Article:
- A coronavirus outbreak that originated in Wuhan, China, has killed at least 565 people and infected more than 28,000 other people since December. (For the latest case total and death toll, see Business Insider's live updates here.)
- At the onset of the outbreak, a Wuhan doctor named Li Wenliang warned some of his contacts from medical school about the virus.
- He was reprimanded by the police in Wuhan and required to sign a letter acknowledging that he was "making false comments."
- Li caught the coronavirus himself after treating people who had it. Wuhan Central Hospital said at about 4 a.m. local time on Friday that he died after "efforts to save him were ineffective."
- Visit Business Insider's homepage for more stories.
In the past five weeks, a new coronavirus has infected more than 28,000 people and killed at least 565 other people. Among those casualties is Li Wenliang, a 34-year-old doctor who was one of the first people to sound the alarm about the new outbreak.
Li sent a message to his medical-school alumni group on December 30 warning that seven patients had been quarantined at Wuhan Central Hospital after coming down with a respiratory illness that seemed like the SARS coronavirus. The police in Wuhan then reprimanded and silenced Li, requiring him to sign a letter acknowledging that he was "making false comments."
Li died of the coronavirus early on Friday at Wuhan Central Hospital, where he had been in intensive care for three weeks. The hospital confirmed his death in a statement on Weibo at about 4 a.m. local time.
"During the fight against the novel coronavirus outbreak, Li Wenliang, an ophthalmologist at our hospital, was infected. Efforts to save him were ineffective. He died at 2:58 a.m. on Feb. 7. We deeply regret and mourn his death," the post said.
Li is survived by his wife, who is pregnant, and their first child.
He first checked himself into Wuhan Central Hospital on January 12 and announced on his Weibo account on Saturday that he'd been diagnosed with the novel coronavirus. China News Weekly reported that Li's heart stopped at about 9:30 p.m. local time on Thursday but that he was rescued.
Some reports had incorrectly suggested that Li died on Thursday evening. At 12:38 a.m. on Friday, the hospital said Li was in critical condition.
A warning message gone viral
Earlier this week, Li told The New York Times via text message that Chinese officials could have done better at sharing information about the coronavirus at the beginning of the outbreak.
"If the officials had disclosed information about the epidemic earlier," he said, "I think it would have been a lot better. There should be more openness and transparency."
The WeChat message Li sent to his medical-school contacts on December 30 said that the seven quarantined patients had all worked at or visited the Huanan Seafood Wholesale Market.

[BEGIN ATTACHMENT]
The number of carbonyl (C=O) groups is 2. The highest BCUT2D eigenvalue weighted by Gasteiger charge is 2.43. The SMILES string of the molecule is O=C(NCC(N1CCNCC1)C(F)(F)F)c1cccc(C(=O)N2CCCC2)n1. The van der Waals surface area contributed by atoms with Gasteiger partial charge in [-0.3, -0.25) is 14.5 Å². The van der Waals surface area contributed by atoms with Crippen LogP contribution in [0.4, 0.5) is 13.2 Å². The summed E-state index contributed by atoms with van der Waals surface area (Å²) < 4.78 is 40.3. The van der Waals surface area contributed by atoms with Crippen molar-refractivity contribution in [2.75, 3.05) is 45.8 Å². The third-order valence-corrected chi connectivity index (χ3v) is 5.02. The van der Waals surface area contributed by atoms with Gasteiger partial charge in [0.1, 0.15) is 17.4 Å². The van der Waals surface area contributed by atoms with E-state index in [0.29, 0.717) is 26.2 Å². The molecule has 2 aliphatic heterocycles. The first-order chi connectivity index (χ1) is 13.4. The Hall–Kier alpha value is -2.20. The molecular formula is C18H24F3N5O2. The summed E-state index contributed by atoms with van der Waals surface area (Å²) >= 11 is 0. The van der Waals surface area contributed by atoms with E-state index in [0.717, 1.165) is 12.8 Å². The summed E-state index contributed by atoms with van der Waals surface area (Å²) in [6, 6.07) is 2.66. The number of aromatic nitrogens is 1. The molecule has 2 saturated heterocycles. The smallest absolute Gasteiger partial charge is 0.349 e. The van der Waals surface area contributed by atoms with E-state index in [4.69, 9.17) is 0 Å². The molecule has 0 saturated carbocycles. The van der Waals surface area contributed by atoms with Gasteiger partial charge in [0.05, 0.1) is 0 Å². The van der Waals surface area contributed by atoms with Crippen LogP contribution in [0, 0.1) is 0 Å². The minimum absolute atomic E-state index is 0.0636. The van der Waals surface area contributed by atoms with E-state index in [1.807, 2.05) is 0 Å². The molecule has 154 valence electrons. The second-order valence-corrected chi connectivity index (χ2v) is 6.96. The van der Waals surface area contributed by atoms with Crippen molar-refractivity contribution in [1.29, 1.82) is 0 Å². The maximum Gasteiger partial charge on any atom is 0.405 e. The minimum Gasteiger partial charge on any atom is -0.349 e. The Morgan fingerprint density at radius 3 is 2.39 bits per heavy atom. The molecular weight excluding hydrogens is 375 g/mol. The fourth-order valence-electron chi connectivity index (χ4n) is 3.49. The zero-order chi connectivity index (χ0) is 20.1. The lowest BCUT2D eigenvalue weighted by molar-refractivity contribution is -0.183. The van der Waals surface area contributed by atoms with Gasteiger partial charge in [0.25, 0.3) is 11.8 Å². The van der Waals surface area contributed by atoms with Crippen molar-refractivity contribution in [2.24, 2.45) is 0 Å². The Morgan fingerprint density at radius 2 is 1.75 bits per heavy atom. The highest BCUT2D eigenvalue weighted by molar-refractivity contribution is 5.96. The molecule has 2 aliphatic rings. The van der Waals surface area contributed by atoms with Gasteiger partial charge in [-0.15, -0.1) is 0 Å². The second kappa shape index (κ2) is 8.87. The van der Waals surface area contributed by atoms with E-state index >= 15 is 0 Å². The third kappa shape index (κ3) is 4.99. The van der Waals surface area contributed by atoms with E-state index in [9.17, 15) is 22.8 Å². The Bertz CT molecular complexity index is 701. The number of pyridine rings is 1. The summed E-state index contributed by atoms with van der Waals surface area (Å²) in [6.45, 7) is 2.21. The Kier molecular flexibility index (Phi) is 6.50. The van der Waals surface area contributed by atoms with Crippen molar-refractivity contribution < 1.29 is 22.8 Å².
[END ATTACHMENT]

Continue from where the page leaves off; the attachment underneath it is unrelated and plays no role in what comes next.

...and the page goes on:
That day, the Wuhan Municipal Health Commission published a notice that some people had contracted a kind of pneumonia, possibly at the seafood market. But the commission warned that "organizations or individuals are not allowed to release treatment information to the public without authorization," CNN reported.
Screenshots of Li's message, though, had already gone viral.
"When I saw them circulating online, I realized that it was out of my control and I would probably be punished," Li told CNN.
Four days later, Li was summoned to a police station. Authorities told him that his WeChat warning was illegal and had "severely disturbed the social order," the BBC reported.
According to the BBC, the letter he was told to sign read: "We solemnly warn you: If you keep being stubborn, with such impertinence, and continue this illegal activity, you will be brought to justice — is that understood?"
Beneath that, Li wrote, "Yes, I do."
Li was not detained, and he returned to work at the hospital.
Li continued to speak out and share information while sick
After contracting the coronavirus and checking himself into the hospital for treatment, Li continued to post on his Weibo account and speak out against misinformation.
"I was wondering why [the government's] official notices were still saying there was no human-to-human transmission, and there were no healthcare workers infected," Li wrote on January 31 from his hospital bed, according to CNN.
China's Supreme People's Court on January 28 condemned Wuhan authorities' investigations into people like Li who shared early information about the virus.
"It might have been a fortunate thing for containing the new coronavirus, if the public had listened to this 'rumor' at the time, and adopted measures such as wearing masks, strict disinfection and avoiding going to the wildlife market," the court said, according to CNN.
Update: This story was originally published on February 6 at 2:08 p.m. ET, before Li died. It has been updated with the latest information about his death.